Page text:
Below is a sample of the responses received (to the 5th of November) via the online Survey Monkey questionnaire. This gives you a taste of the high quality contributions that have already been provided, and we are very grateful for these. You can read the full Extract on Capturing Rural Voice for the East Lothian Local Plan here.
**If you’ve not yet completed the online questionnaire, it would be much appreciated if you could spare a few minutes to complete it.** If you don’t have time, please email Francis Ogilvy with your views and they will be added to the contributions.
You can also read our earlier article with the background to this exercise, Chalmers & Co encourages debate on rural development in East Lothian.
Q1. Renewable Energy:
At a recent Chalmers & Co Question Time, a show of hands suggested renewable energy for electricity and heat has its place in the countryside, but as part of a mix including wind, solar and biomass (woodchip). Where would you draw limits and what would you encourage? For instance, should any restrictions be placed on the height or numbers of wind turbines in a farm setting?
I believe that there is a great potential for renewable energy in East lothian but it must be appropriate to our lovely surroundings. Thus biomass and solar should lead the field with a subtle matrix of wind turbines in support. What I am really saying is that 1,2 or 3 small turbines cleverly linked in to a farm steading makes good sense. Sticking up large turbines on low ground almost inevitably intrudes and damages site lines and spoils our countryside.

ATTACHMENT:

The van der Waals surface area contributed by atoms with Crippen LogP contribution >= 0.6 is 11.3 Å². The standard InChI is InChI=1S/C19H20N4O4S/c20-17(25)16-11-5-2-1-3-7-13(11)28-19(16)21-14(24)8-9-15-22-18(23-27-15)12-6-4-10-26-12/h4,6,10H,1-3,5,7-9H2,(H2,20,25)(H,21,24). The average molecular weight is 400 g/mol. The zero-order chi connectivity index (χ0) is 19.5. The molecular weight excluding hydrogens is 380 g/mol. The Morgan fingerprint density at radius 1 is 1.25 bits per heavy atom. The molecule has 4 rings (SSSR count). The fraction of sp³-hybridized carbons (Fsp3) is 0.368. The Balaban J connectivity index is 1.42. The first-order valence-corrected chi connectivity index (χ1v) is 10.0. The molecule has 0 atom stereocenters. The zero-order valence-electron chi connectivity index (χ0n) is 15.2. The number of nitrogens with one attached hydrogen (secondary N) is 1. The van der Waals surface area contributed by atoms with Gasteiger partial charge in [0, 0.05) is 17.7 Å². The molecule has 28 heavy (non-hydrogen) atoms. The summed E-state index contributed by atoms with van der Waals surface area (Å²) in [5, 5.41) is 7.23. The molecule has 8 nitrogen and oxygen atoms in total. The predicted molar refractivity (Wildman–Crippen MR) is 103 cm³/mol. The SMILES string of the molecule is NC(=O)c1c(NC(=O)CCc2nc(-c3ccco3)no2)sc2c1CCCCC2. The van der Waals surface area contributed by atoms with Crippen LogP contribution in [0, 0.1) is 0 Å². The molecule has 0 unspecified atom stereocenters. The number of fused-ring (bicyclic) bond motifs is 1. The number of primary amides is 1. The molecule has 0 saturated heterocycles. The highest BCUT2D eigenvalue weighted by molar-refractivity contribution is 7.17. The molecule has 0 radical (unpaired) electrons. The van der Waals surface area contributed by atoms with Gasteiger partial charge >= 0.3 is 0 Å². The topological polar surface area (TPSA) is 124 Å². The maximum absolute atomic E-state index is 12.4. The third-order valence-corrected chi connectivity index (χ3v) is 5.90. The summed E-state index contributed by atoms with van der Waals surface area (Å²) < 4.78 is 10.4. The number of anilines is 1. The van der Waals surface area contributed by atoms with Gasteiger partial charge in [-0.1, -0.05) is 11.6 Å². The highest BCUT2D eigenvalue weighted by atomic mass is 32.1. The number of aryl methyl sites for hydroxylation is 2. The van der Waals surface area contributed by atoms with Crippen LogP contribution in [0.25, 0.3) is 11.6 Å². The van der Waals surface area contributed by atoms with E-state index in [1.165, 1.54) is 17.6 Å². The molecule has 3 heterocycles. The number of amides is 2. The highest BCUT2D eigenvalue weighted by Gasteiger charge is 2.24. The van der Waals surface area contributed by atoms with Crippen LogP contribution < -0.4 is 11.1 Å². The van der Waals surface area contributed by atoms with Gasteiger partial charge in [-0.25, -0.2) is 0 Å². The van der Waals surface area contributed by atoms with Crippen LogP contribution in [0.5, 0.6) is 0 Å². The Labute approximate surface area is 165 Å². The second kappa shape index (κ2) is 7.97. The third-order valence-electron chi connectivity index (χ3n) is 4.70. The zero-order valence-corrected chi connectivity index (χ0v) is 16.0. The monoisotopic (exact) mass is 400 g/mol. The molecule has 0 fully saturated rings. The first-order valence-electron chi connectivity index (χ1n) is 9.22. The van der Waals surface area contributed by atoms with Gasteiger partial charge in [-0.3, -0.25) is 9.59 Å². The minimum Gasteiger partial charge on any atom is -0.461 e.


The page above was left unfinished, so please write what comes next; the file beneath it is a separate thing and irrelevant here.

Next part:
I would like to see: More District Heating systems – quite possible in local communities I would not like to see: More turbines in beauty spots – there are plenty of ugly spots to where they can be located negative impact on tourism should not be underestimated.
Q2. Housing and Communities:
Current proposals promote large, new settlements or extensions to existing main towns rather than adding to existing rural communities.
Do you support this? If not how much would you allow existing settlements to grow over 10 years? Should this be measured as a percentage of an existing settlement size? If so – by how much?
We do not go about planning developments (new or extension) in the right way here in UK/Scotland and the quality of build, layout and facilities is depressing when compared to what is done on the Continent. Developers build the cheapest, poorest-designed, ugliest housing they can get away with. Cheap materials, boilers, windows, etc. are used and rooms are miniscule and unfit for humans to live comfortably and happily..…
I believe that community is best served by adding to existing communities rather than promoting large new settlements. I would be happy to see 10-25% growth of existing communities.
Q3. What are the essential ingredients for vibrant rural communities? Can you supply examples?
Balance of people is the most important. Professional, retired, indigenous population, public housing breeds a sense of belonging and a pride in the community. Shops, a pub, church, village hall provide focus points. Gifford, Pencaitland.
Good transport links 2. Good local employment opportunities (not just commuting to larger centres) 3. Good local schools 4. Community Assets 5. Good local retail outlets 6. Good communication links (broadband etc).
Though East Lothian still has considerable reserves of coal, rock sand and gravel, currently mineral working is restricted to four sites overall across the county.
Would you like to see mineral extraction develop and should more licences be granted? Why, or why not?
If mineral extraction would provide work for local people and thus contribute to the East Lothian economy this would be good. However, the ecology, landscape and traditions of East Lothian are very valuable assets and it is essential that they are preserved. More mining licences should only be granted for low quality, non-agricultural land which is not near to scenic sites, SSSI’s, housing or historical areas. The planning authorities will also have to get expert advice on how extraction would affect the flow and water quality of waterways and how removal of materials from the sites would affect small rural roads.